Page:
Archives for posts with tag: appreciation
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I am always in a rush to get to the end.  When I was a little girl, I sometimes used to read the last chapter in a book after the first chapter to see how it ended.  When I was in second grade, I sprinted to the finish line in all my classes – if I wasn’t trying to cross the finish line first in gym class, I was trying to complete my test the fastest in math class.
This very well formed and deeply imbedded habit has followed me from my childhood into my adulthood.  I find that it likes to skip alongside me, happy to come along for the walk, run or ride.  In some sense, it is endearing because it is doing none other than what I have trained it to do for all of these years – cheer me on to go faster, be better, move quicker and, ultimately, help me achieve my end. 
I am still learning the old idiom that life is about the journey, not the destination.  I believe that they can hold equal significance – getting to know someone and getting married to that special someone seems to me to be equally awesome, working hard to complete a project then finishing it feels equally rewarding and so on.  Nonetheless, I am trying to be a lot more appreciative of the journey itself, instead of completely focused on the destination. 
As most people know by now, I am on a quest to live a purposeful life.  I am absolutely, without-a-doubt certain that we all are living part of our purpose day-in and day-out.  When I wake up imbued with gratitude and wonderment about the day’s gifts and glories, I feel certain that I was meant to live this day and experience its magnificence.  When I look my Katie-dog in the eyes and tell her how much I love her and how much joy she brings to my life, I know wholeheartedly that we have been brought together for a reason.  When my 94-year old grandmother and I share stories about our faith in love and life, our bond becomes that much stronger.  Purpose, like beauty, love and joy, surrounds us everyday.  We just have to be receptive to it.
For me, I want to take my purposeful life one step farther into the realm of the work that I do.  I have been so lucky to have met so many people who do love their work – either they have built something from ground up or have pursued work that they really enjoy, including my mom, who spent 20 years working as a Social Worker.  While my mom’s work was hard, she loved it; in fact, she lived it.  Her work was an extension of who she is, and who she is was an extension of her work.  She found her calling.
Throughout my career, I have wanted to find my calling.  However, timing, finances and other things were just not aligned for me to make any big jumps.  Over the past decade, I think I am finally learning (thank goodness!) that change, progress, evolution takes time – certainly not a few days, not weeks, not even months sometimes.  Change needs to be cultivated in order for it to be enacted and maintained.  In order to embrace my own change, I am slowly but surely learning to:
Follow Yummy
I was talking to my girlfriend the other night about her relationship and where she wanted it to go.  As all of us girls do, she was getting wrapped up into the question of where the relationship was going.  Instead of enjoying what she has while she has it, she has been spending her time worrying, questioning, analyzing.  I am all too familiar with this territory and need to follow my own advice.  One of the reminders I have been giving myself is to follow yummy – try it on and see how it feels.  Does it feel nourishing? Do you feel good while you’re in it, and subsequently, when you walk away from it?  Does it feel rejuvenating?  At the end of the day, I want to be surrounded by people who make me feel loved, supported, cared for and nurtured by – the things that I do, the people I surround myself with, the things that I say should be used to build up, not knock down.  While you may have a distinct picture of what that final destination looks like, make sure that the trail that leads you to it feels yummy!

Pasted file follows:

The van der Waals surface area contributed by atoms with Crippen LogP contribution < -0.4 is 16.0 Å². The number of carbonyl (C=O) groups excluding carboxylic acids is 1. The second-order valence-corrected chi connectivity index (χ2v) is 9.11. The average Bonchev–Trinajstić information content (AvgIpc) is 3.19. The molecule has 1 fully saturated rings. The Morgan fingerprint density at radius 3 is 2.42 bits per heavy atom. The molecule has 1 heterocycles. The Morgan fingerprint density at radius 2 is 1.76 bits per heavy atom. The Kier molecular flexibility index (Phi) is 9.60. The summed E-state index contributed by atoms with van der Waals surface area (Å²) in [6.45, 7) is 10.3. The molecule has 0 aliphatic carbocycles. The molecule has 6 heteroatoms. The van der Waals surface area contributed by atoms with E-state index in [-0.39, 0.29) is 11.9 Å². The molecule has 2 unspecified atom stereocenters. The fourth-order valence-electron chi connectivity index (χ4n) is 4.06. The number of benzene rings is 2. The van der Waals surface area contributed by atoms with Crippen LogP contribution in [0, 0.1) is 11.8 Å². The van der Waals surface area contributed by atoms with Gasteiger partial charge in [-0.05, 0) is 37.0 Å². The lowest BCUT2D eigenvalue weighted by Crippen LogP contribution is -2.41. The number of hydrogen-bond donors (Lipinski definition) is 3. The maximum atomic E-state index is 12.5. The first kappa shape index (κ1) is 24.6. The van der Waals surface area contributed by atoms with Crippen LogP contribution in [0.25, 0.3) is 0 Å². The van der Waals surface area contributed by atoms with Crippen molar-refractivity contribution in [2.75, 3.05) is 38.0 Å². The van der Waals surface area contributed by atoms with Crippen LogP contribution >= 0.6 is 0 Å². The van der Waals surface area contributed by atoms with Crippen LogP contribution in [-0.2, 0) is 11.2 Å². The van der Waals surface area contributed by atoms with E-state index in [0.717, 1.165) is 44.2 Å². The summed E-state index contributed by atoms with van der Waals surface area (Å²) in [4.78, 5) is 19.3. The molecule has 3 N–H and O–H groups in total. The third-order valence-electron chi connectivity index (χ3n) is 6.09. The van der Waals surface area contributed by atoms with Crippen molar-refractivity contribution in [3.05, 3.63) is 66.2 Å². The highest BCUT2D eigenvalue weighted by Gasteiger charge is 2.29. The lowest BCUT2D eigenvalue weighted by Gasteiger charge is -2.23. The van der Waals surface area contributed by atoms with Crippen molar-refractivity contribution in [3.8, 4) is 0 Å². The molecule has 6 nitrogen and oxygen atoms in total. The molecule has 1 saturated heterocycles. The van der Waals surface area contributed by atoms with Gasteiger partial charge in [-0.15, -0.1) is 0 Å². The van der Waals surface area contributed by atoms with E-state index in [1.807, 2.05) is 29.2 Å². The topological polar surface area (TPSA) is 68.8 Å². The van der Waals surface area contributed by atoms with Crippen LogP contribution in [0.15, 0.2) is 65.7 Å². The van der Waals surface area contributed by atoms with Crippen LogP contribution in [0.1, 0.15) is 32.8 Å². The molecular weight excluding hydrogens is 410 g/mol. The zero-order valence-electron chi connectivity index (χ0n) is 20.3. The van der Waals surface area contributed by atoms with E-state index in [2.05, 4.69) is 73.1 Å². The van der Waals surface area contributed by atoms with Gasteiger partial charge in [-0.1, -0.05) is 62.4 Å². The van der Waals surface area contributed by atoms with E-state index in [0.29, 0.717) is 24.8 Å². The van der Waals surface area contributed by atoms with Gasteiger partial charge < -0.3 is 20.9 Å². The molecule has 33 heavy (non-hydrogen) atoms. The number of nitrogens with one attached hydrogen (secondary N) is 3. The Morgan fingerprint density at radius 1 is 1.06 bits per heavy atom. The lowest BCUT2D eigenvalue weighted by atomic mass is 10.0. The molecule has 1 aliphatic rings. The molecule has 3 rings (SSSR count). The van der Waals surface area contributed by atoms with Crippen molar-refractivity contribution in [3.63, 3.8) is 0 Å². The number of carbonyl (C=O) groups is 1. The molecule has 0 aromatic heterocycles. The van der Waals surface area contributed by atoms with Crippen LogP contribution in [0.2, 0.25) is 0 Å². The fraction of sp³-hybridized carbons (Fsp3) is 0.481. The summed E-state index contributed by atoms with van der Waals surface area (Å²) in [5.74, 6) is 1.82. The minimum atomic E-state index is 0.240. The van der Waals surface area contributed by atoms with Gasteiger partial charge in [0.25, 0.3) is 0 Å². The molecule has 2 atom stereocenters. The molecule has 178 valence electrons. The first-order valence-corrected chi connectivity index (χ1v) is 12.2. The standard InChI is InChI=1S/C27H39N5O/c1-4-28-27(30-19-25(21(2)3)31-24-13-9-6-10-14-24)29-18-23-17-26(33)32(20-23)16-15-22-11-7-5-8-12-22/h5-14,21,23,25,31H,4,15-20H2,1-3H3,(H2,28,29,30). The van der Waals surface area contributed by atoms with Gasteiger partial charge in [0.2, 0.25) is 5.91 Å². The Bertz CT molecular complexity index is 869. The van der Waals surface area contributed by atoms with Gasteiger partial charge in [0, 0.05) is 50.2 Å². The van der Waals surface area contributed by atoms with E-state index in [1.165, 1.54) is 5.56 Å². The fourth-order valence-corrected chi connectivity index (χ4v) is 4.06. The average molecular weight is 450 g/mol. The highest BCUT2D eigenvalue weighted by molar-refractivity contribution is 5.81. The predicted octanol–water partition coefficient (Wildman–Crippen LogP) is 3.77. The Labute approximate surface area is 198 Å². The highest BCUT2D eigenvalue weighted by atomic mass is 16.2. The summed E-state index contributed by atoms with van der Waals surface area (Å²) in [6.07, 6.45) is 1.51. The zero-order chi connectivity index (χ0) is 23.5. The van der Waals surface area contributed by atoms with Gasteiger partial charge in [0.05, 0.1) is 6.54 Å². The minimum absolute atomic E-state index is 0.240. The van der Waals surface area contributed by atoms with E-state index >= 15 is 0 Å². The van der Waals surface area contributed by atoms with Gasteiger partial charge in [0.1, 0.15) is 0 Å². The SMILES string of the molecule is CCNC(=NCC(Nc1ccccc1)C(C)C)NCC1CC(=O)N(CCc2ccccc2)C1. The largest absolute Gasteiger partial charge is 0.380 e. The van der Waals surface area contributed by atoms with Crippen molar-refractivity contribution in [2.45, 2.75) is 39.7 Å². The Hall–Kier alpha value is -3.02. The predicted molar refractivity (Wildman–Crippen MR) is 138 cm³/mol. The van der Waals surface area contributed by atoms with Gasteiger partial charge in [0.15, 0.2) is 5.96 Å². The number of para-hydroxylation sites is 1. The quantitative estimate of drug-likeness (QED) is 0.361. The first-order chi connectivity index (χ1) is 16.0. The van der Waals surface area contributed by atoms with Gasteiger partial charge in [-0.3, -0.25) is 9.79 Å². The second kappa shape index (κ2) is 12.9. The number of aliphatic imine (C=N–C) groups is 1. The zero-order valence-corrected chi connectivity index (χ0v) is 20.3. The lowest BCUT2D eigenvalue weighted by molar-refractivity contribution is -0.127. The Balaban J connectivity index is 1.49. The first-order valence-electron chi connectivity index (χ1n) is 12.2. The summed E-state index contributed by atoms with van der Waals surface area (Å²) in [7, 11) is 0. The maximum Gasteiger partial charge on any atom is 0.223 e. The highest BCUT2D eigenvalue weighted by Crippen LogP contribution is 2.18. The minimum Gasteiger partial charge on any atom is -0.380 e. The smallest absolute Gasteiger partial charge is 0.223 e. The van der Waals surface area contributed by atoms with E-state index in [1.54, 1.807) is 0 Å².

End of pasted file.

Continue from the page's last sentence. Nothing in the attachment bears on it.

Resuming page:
Detach From The Destination
This is the hardest one because the way we typically live our lives is with the destination in mind – know where you want to go, who you want to be and work backwards to fill in the blanks.  I am not saying to release focus on a final destination but be open if the clues you find along the trail of yummy leads you to a different destination.  We have so many different motivational drivers that perhaps we have convinced ourselves of wanting a specific outcome.  It is in our best interest to take the time and put in the effort needed to ensure that outcome is truly what we want and desire.  When focused on your final destination, don’t lose sight of what the clues are telling you.
Listen for Clues
As someone told me once, “Listen for God’s wings.”  I had no idea what that meant, and after asking, she explained that it meant that messages are everywhere.  Listen, look and you shall find.  Despite whether or not you believe in a higher being or the universe, inevitably, there are signs, symbols and subconscious that do lead us to moments of clarity and direction.  So be open and receptive to the clues around us to help us unfold our journeys.
I am very much still continuing along my journey.  I have devised a compass that is giving me a solid general direction.  I believe that through my journey, I will figure out the specifics.  The biggest tool that has helped me understand my general direction has been to find what’s yummy to me.  While my sidekick is still around telling me to forge ahead to the finish line, I am so much more excited to see what unfolds in the meantime.
With Love,